Covering the Construct

An Approach to Automated Essay Scoring Motivated by a Socio-Cognitive Framework for Defining Literacy Skills

Authored by: Paul Deane

Handbook of Automated Essay Evaluation

Print publication date:  April  2013
Online publication date:  July  2013

Print ISBN: 9781848729957
eBook ISBN: 9780203122761
Adobe ISBN: 9781136334801

10.4324/9780203122761.ch18

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Abstract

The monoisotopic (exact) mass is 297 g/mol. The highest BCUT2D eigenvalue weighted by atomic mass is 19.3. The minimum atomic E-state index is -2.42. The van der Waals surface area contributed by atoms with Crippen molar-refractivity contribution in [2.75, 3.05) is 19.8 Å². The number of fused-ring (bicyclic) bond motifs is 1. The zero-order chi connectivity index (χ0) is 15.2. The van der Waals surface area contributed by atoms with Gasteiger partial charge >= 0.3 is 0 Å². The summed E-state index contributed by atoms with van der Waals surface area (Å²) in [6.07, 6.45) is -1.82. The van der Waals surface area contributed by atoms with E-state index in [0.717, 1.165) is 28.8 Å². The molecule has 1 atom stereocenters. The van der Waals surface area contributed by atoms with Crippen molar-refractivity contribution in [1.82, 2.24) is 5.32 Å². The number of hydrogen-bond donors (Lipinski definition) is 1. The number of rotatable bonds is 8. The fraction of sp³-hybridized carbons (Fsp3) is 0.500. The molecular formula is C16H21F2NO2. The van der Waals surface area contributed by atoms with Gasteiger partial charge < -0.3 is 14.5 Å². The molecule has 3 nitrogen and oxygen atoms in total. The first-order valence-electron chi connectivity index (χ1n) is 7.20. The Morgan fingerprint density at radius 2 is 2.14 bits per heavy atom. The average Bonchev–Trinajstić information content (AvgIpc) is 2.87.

Much of the literature on automated essay scoring (AES) frames it as an attempt to model human essay scoring, with its assignment of scores or grades based upon a rubric. This is certainly the way that Project Essay Grade was originally conceptualized (Page, 1966, 1967), and it continues to be the default approach in most AES systems, including e-rater (Burstein & Chodorow, 2010; Burstein, Chodorow, & Leacock, 2003; Chodorow & Burstein, 2004; Powers, Burstein, Chodorow, Fowles, & Kukich, 2000, 2001), and the Intelligent Essay Assessor (Landauer, Laham, & Foltz, 2003), among others (Larkey & Croft, 2003). Some of the other chapters in this volume explore the strengths and limitations of this approach and possible ways to move beyond it (e.g., the chapters by Attali, Bridgman, Burstein and Williams). In this chapter, however, a slightly different approach will be explored. Rather than starting with human rubrics and human scores, and examining how much of the same information can be captured in an AES system, analysis will begin by considering a general cognitive framework, a construct model for writing, and then work forward to consider what aspects of the construct can and should be modeled in current and future approaches to automated writing assessment.

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